PC Pro Magazine (May
Verdict: The compact Rock is one of the most feature-packed
notebooks here and it comes with an excellent warranty.
Only the hard disk and keyboard layout count against
Rockdirect bases the Pegasus CTS on a small chassis
manufactured by Clevo, the same Taiwanese company that
AJP and ACi use for their notebooks this month. This
chassis, the M3C to be precise, is much better than
the D410 used by the other two. Not only is it considerably
slimmer, but the keyboard is more solid. And the XGA
screen might be the same resolution as the ACi’s,
but it has none of the grain and is slightly brighter
Even when the two fans are running, the Pegasus is
one of the quietist machines on test. Like several
others, the wristrest gets warm after a little use,
but it’s not uncomfortable. The fan cools a 1.4GHz
Pentium M chip, which managed 1.19 in our benchmarks - practically
the same as the identically equipped Hi-Grade. However,
note that the 512MB of PC2100 RAM takes up both slots.
Also counting against the Rock is the 30GB hard disk.
Most of the other manufacturers have fitted 40GB units,
while Dell goes one better at 60GB. That said, rockdirect’s
combo drive can re-write CD-RWs at 24x, which is as
quick as the best on test. If you need to write to
higher capacity DVD disks, rockdirect offers a DVD
writer for £100. This is about average for the
upgrade with NEC and ACi charging over the odds, while
Mesh and Evesham are £11 and £15 cheaper
respectively. Although currently fitted with an 802.11b
wireless radio, the Pegasus CTS will be upgraded for
free to Intel’s new 802.11b/g version of Centrino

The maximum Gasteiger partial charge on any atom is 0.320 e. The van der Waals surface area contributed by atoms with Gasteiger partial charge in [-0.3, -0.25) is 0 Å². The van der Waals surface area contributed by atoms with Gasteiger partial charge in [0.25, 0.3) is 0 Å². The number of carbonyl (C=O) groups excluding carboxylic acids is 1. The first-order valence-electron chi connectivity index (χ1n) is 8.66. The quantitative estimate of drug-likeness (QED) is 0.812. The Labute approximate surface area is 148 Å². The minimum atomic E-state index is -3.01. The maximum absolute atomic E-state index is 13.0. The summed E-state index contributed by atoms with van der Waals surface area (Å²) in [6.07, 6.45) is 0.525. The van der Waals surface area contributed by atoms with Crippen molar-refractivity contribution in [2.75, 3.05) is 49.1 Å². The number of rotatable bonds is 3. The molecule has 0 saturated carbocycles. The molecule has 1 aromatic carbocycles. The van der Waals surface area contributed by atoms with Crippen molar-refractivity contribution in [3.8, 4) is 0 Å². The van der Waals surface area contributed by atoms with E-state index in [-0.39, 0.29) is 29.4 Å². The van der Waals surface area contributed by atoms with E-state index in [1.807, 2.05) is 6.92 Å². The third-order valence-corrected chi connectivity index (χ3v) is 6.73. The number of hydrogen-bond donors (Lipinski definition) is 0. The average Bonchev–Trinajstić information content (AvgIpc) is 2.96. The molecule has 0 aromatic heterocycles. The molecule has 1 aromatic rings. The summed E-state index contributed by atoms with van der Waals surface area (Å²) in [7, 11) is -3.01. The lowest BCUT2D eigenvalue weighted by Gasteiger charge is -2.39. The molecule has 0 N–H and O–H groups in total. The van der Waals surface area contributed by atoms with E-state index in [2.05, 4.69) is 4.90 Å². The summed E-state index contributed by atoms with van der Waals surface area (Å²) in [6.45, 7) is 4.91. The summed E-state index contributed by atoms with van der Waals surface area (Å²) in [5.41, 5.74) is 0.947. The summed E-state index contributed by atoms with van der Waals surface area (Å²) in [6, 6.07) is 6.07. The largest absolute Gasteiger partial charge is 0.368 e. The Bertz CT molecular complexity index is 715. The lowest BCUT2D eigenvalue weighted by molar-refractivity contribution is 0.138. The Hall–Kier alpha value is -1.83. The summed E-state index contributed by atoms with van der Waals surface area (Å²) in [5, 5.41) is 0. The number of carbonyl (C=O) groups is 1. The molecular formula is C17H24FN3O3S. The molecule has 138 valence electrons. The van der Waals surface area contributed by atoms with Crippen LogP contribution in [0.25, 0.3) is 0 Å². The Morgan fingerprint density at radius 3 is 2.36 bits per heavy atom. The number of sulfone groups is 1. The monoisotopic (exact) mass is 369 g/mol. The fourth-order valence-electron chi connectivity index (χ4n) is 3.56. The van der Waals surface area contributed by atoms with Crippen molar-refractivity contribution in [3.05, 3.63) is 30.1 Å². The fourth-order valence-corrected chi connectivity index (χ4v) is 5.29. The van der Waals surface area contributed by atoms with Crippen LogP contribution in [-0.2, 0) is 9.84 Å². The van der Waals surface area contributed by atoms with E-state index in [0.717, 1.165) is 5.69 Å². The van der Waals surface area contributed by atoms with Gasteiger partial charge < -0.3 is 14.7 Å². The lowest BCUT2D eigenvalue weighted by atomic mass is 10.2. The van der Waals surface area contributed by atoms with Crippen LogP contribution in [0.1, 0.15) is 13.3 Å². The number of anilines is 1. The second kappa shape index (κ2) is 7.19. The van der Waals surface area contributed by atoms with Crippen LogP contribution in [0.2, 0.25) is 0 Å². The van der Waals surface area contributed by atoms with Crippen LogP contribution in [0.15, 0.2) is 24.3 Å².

by the time you read this. The current wireless solution
hardly affected the intensive battery test at all,
and the machine lasted a colossal two hours, 24 minutes - a
good 19 minutes longer than anything else. The DVD
test and light use battery lives weren’t quite
so impressive, but it still lasted over three hours
in the latter.
Like the AJP, Rock has a camera fitted above the screen.
This captures video at 640 x 480 and is ideal if you
regularly use video conferencing. Unfortunately both
the camera and wireless connection share the same power
button, so can’t use one without the other. The
power for both is on by default, and a trip to the
BIOS is necessary to swap the option over - important
for extending battery life.
The only reason you might want to avoid the Rock is
because of the keyboard layout, which takes a bit of
getting used to. Thankfully the three-year, collect -and-return
warranty easily makes up for this: it’s the best
cover on test, and it’s insurance backed. Considering
the reasonable software bundle as well, the Pegasus
CTS is a good choice if you need a more portable machine
than the Dell.
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